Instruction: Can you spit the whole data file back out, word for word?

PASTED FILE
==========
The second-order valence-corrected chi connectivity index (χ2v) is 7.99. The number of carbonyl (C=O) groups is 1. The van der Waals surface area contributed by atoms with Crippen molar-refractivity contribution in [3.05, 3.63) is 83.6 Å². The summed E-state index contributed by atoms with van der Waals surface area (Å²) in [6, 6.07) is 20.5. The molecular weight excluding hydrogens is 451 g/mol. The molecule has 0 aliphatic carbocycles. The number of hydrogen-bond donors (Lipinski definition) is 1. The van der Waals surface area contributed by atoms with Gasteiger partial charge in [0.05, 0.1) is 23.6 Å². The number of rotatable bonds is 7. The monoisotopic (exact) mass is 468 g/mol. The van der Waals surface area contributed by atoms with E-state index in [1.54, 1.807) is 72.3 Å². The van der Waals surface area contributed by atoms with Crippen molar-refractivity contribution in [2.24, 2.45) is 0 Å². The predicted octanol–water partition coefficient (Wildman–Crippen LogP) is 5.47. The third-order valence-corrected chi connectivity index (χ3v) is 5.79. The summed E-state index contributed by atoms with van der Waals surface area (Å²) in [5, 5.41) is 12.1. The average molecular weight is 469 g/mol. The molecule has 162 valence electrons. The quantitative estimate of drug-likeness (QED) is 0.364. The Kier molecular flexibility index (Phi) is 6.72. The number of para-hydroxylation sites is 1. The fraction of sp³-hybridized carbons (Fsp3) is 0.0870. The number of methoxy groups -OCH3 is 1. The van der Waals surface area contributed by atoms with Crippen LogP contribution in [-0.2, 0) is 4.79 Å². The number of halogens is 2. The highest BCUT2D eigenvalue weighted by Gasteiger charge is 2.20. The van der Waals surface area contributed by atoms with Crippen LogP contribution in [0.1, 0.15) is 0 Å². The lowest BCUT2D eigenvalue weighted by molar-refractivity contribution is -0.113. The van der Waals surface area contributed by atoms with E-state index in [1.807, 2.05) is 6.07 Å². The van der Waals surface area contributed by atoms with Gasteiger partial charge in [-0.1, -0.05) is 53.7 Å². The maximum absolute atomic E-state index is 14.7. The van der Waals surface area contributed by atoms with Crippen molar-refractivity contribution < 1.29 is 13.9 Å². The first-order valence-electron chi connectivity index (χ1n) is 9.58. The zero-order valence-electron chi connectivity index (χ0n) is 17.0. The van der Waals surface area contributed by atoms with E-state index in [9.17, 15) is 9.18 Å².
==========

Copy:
The second-order valence-corrected chi connectivity index (χ2v) is 7.99. The number of carbonyl (C=O) groups is 1. The van der Waals surface area contributed by atoms with Crippen molar-refractivity contribution in [3.05, 3.63) is 83.6 Å². The summed E-state index contributed by atoms with van der Waals surface area (Å²) in [6, 6.07) is 20.5. The molecular weight excluding hydrogens is 451 g/mol. The molecule has 0 aliphatic carbocycles. The number of hydrogen-bond donors (Lipinski definition) is 1. The van der Waals surface area contributed by atoms with Gasteiger partial charge in [0.05, 0.1) is 23.6 Å². The number of rotatable bonds is 7. The monoisotopic (exact) mass is 468 g/mol. The van der Waals surface area contributed by atoms with E-state index in [1.54, 1.807) is 72.3 Å². The van der Waals surface area contributed by atoms with Crippen molar-refractivity contribution in [2.24, 2.45) is 0 Å². The predicted octanol–water partition coefficient (Wildman–Crippen LogP) is 5.47. The third-order valence-corrected chi connectivity index (χ3v) is 5.79. The summed E-state index contributed by atoms with van der Waals surface area (Å²) in [5, 5.41) is 12.1. The average molecular weight is 469 g/mol. The molecule has 162 valence electrons. The quantitative estimate of drug-likeness (QED) is 0.364. The Kier molecular flexibility index (Phi) is 6.72. The number of para-hydroxylation sites is 1. The fraction of sp³-hybridized carbons (Fsp3) is 0.0870. The number of methoxy groups -OCH3 is 1. The van der Waals surface area contributed by atoms with Crippen LogP contribution in [-0.2, 0) is 4.79 Å². The number of halogens is 2. The highest BCUT2D eigenvalue weighted by Gasteiger charge is 2.20. The van der Waals surface area contributed by atoms with Crippen LogP contribution in [0.1, 0.15) is 0 Å². The lowest BCUT2D eigenvalue weighted by molar-refractivity contribution is -0.113. The van der Waals surface area contributed by atoms with E-state index in [1.807, 2.05) is 6.07 Å². The van der Waals surface area contributed by atoms with Gasteiger partial charge in [-0.1, -0.05) is 53.7 Å². The maximum absolute atomic E-state index is 14.7. The van der Waals surface area contributed by atoms with Crippen molar-refractivity contribution < 1.29 is 13.9 Å². The first-order valence-electron chi connectivity index (χ1n) is 9.58. The zero-order valence-electron chi connectivity index (χ0n) is 17.0. The van der Waals surface area contributed by atoms with E-state index in [9.17, 15) is 9.18 Å².